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The North American home video rights for all 28 original Japanese Godzilla films are spread thin all over creation. The original movie currently resides at Criterion, while a number of older ones are with Classic Media, and random stragglers are held by Kraken Releasing, Media Blasters, Echo Bridge Entertainment, and Sony Pictures Home Entertainment. This review concerns four double features Blu-rays released by Sony under the Toho Godzilla Collection banner. These eight films represent most of the post-Showa series (the first 15 movies, released from 1954 to 1975) movies currently owned by Sony. Included are five Heisei series films – Godzilla vs. King Ghidorah, Godzilla and Mothra: The Battle for Earth, Godzilla vs. Mechagodzilla II, and Godzilla vs. Destroyah – and three Millennium series films; Godzilla vs. Megaguirus, Godzilla: Tokyo S.O.S., and Godzilla Final Wars. Not included, but still owned by Sony, are Godzilla 2000: Millennium, Godzilla, Mothra and King Ghidorah: Giant Monsters All-Out Attack, and Godzilla Against Mechagodzilla – all films from the Millennium series. All films feature the superimposed English language titles, but only the ones I’ve noted below feature English opening credits.

Toho Godzilla Collection

Collection One:


Godzilla vs. King Ghidorah

(1991)
Supposedly friendly humanoids from the 23rd century have come back in time to warn mankind that a dormant Godzilla is about to reawaken and wreak havoc. The 20th century humans agree to help and head through time to kill the beast while he is still just a regular-sized dinosaur. But the mission is a ruse and the future folk have used it to trigger the rebirth King Ghidorah, an evil, flying three-headed android monster.

Godzilla vs. King Ghidorah is a follow-up to one of the best post-Showa films in the entire series, Godzilla vs. Biollante, and the second (of two) Godzilla films directed by Kazuki Omori (following Biollante). It was also sort of a third attempt to reboot the franchise after Godzilla Returns’ attempt at recreating the original film’s moody tone and Biollante’s attempt at creating a new, stand-alone threat for Big G to fight. When both options proved to be box office failures, Omori and company brought back the classic Showa monsters and the multiple foe battle formula. Like the best kaiju movies, Godzilla vs. King Ghidorah works just fine as a human-centered science fiction film first and doesn’t entirely depend on its monster fights to propel the narrative. Omori’s script recycles elements of the sci-fi-heavy Showa films and throws them in a pot with UFOs, time travelers, killer robots, a ‘manned’ half-cyborg kaiju, and a glorious scene where WWII era US forces battle a Godzillasaurus – a proto-Godzilla creature that would eventually mutate into a much larger monster following hydrogen bomb tests on its home island. Similarly convoluted plots damage other films in this collection, but Godzilla vs. King Ghidorah’s wacky excesses are consistently charming. There’s also plenty of well-executed sequences of guys in rubber suits crushing miniatures – though passing fans should note that the full-grown Ghidorah doesn’t make an appearance until about the 45-minute mark and Godzilla himself doesn’t show up for more than an hour.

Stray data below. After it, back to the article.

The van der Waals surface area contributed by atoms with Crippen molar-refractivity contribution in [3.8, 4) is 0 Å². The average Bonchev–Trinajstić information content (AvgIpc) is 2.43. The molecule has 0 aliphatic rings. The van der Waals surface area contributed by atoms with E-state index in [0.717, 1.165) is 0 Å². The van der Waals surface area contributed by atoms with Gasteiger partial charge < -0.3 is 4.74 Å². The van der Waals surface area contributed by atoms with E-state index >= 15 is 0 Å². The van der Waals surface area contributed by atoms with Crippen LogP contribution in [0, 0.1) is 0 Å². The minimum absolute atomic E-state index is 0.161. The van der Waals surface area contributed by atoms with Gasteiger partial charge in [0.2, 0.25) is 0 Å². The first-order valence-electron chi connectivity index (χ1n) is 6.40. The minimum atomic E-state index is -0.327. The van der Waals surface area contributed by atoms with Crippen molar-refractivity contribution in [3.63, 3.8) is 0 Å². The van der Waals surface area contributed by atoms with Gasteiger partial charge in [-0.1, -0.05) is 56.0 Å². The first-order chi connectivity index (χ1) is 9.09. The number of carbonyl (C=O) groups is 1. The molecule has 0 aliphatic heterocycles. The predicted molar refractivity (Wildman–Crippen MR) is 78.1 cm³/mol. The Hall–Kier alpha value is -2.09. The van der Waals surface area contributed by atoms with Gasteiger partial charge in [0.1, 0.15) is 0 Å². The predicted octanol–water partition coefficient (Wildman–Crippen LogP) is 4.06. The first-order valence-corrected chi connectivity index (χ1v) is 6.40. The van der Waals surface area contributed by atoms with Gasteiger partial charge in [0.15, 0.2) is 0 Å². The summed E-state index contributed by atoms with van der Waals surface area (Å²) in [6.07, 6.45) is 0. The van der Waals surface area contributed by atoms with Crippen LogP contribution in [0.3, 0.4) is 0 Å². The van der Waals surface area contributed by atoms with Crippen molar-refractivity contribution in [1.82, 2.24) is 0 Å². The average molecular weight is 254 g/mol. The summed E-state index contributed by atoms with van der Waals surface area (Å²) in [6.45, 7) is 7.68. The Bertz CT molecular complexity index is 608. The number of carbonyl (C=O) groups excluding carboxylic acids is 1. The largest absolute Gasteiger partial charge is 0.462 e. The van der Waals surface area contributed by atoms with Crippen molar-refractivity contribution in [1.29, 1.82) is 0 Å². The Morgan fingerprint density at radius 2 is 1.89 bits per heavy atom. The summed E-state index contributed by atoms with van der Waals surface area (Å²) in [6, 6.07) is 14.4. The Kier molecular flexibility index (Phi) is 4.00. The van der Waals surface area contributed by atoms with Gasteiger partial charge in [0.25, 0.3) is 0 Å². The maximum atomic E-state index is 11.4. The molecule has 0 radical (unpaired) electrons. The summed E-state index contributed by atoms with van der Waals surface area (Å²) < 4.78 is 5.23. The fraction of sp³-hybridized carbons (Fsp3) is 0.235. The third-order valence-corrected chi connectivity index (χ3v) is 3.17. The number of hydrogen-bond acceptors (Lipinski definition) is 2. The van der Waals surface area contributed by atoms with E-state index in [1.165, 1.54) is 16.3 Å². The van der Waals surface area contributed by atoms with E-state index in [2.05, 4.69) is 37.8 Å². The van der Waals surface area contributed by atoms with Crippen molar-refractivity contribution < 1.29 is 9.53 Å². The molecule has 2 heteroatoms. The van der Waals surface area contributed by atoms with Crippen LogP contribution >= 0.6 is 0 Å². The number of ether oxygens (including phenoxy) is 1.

* Godzilla vs. King Ghidorah features the American release opening and closing titles, including the TriStar logo.

 Toho Godzilla Collection

 Toho Godzilla Collection

 Toho Godzilla Collection

Godzilla and Mothra: The Battle for Earth

(aka: Godzilla vs. Mothra, 1992)
A series of devastating earthquakes unearth a gigantic egg on the mysterious Infant Island, prompting a mismatched trio of explorers and scientists to investigate. When they arrive, they quickly discover miniature twin women, the Cosmos, who inform them that the egg contains a giant monster moth named, appropriately enough, Mothra. The humans decide to ferry the egg back to the mainland – awakening a furious Godzilla, who attacks. The egg then hatches, releasing a monster larvae. Meanwhile, an evil version of Mothra, Battra (also still in a larval form) arrives to challenge the other monsters.